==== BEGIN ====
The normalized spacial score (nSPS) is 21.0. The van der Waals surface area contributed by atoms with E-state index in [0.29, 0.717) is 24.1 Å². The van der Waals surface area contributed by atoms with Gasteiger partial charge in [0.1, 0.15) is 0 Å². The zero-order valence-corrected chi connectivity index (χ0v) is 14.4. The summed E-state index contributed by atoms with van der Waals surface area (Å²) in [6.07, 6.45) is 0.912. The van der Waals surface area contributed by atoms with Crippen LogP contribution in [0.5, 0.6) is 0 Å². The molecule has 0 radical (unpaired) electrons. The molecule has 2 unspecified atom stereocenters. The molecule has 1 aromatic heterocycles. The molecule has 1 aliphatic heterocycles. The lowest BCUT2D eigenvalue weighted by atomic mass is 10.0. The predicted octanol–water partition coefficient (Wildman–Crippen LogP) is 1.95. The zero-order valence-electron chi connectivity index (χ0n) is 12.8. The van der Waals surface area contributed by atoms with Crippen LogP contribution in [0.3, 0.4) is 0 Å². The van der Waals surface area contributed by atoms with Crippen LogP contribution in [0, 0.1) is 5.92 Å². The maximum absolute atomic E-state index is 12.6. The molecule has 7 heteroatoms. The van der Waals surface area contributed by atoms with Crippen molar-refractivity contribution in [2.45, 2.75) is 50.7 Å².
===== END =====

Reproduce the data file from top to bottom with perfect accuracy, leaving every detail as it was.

The normalized spacial score (nSPS) is 21.0. The van der Waals surface area contributed by atoms with E-state index in [0.29, 0.717) is 24.1 Å². The van der Waals surface area contributed by atoms with Gasteiger partial charge in [0.1, 0.15) is 0 Å². The zero-order valence-corrected chi connectivity index (χ0v) is 14.4. The summed E-state index contributed by atoms with van der Waals surface area (Å²) in [6.07, 6.45) is 0.912. The van der Waals surface area contributed by atoms with Crippen LogP contribution in [0.5, 0.6) is 0 Å². The molecule has 0 radical (unpaired) electrons. The molecule has 2 unspecified atom stereocenters. The molecule has 1 aromatic heterocycles. The molecule has 1 aliphatic heterocycles. The lowest BCUT2D eigenvalue weighted by atomic mass is 10.0. The predicted octanol–water partition coefficient (Wildman–Crippen LogP) is 1.95. The zero-order valence-electron chi connectivity index (χ0n) is 12.8. The van der Waals surface area contributed by atoms with Crippen LogP contribution in [0.3, 0.4) is 0 Å². The van der Waals surface area contributed by atoms with Crippen LogP contribution in [0, 0.1) is 5.92 Å². The maximum absolute atomic E-state index is 12.6. The molecule has 7 heteroatoms. The van der Waals surface area contributed by atoms with Crippen molar-refractivity contribution in [2.45, 2.75) is 50.7 Å².